Health secretary Andrew Lansley has said it is his “expectation” that directors of public health will report directly to council chief executives.

There has been growing concern among the public health community in recent weeks over the transfer of directors of public health to local authorities.

The Association of Directors of Public Health and the Faculty of Public Health both say they have evidence that some local authorities are planning to make directors of public health report to the director of adult social services and not the chief executive.

They have warned this will prevent directors of public health playing the strategic role envisaged in the public health white paper and will also encourage some to leave the specialty altogether.

Giving evidence to a health select committee inquiry into the government’s health reform amendments today, Mr Lansley said it was “a matter for local authorities how they precisely structure themselves”.

But he said: “Our expectation is that directors of public health by the nature of their responsibilities, seniority and indeed if you look at health and wellbeing boards – the scale and shape of the responsibilities they’ll have in future –that they should be officers of the local authority who are likely to be chief officers reporting directly to a chief executive.”

Mr Lansley added: “We are expecting through the establishment of health and wellbeing boards and the transfer of budgets for there to be clearly an enhanced status for director of public health in the future.”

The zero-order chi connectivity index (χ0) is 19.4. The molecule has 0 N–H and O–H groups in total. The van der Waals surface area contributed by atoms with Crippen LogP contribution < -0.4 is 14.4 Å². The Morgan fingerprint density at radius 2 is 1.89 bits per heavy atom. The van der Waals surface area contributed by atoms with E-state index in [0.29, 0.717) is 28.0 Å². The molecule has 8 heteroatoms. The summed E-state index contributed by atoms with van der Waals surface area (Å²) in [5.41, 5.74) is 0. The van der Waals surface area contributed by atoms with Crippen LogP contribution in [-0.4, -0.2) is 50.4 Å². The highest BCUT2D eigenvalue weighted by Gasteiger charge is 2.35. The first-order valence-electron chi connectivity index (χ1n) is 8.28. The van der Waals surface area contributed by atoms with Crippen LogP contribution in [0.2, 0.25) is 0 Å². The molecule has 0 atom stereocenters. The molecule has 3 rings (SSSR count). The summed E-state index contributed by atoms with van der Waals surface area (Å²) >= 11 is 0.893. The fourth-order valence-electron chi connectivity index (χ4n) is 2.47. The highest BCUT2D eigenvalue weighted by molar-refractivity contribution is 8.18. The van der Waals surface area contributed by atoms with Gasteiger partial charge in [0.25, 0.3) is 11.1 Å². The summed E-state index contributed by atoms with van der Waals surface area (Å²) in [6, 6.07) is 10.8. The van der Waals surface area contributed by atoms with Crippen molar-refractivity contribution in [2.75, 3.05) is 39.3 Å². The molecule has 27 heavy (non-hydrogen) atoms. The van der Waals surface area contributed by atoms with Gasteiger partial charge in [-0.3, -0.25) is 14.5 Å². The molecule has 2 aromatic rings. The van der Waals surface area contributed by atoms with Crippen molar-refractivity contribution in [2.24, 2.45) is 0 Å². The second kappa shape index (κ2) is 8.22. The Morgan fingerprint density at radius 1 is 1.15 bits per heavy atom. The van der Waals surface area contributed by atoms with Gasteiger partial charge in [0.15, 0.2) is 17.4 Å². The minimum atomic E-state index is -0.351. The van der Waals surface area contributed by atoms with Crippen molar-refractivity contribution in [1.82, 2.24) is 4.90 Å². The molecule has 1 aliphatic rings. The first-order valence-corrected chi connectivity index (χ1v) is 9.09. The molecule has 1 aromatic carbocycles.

Committee chair Stephen Dorrell questioned whether recruiting directors of public health into positions reporting to directors of social services was “compatible with the government’s policy” ambitions for public health.

He said: “It clearly wouldn’t be consistent with enhanced status for a director of public health who used to be a chief officer in the NHS responsible for 80 per cent of the health and social care system to be a junior officer reporting to the director of social services who is responsible for 20 per cent of the local health and social care economy.”

In response, Mr Lansley repeated that he thought it was a “matter for local authorities themselves to decide how they structure their reporting responsibilities” but said “it is my expectation that a director of public health would rank, in a sense, alongside directors of adult social services or children’s social services as a budget holder with executive responsibility”.

Mr Dorrell added: “I think it’s likely to be a subject to which the committee would like to return.”

Speaking yesterday at the annual conference of the Faculty of Public Health in Birmingham, Sandwell PCT director of public health John Middleton said he was generally positive about the move to local authorities but had concerns about status.

Dr Middleton, who is also vice president of the faculty, said: “As a director of public health, I am a executive officer of a statutory organisation and it does feel to me that that is something we need to protect, preserve and maintain into local authorities.

“Directors of public health need to be able to influence all of the aspects of council policy and not be seen just as a sub section of social care or some other part of the council.”

Speaking at the same event, Leicestershire of County councillors David Sprason, lead member for adult social care and Ernie White, lead member for health, said the director of public health should report to the chief executive.

Mr White told delegates: “If the director of public health sits alongside the other directorate levels, it means you take that agenda as seriously as the other ones.”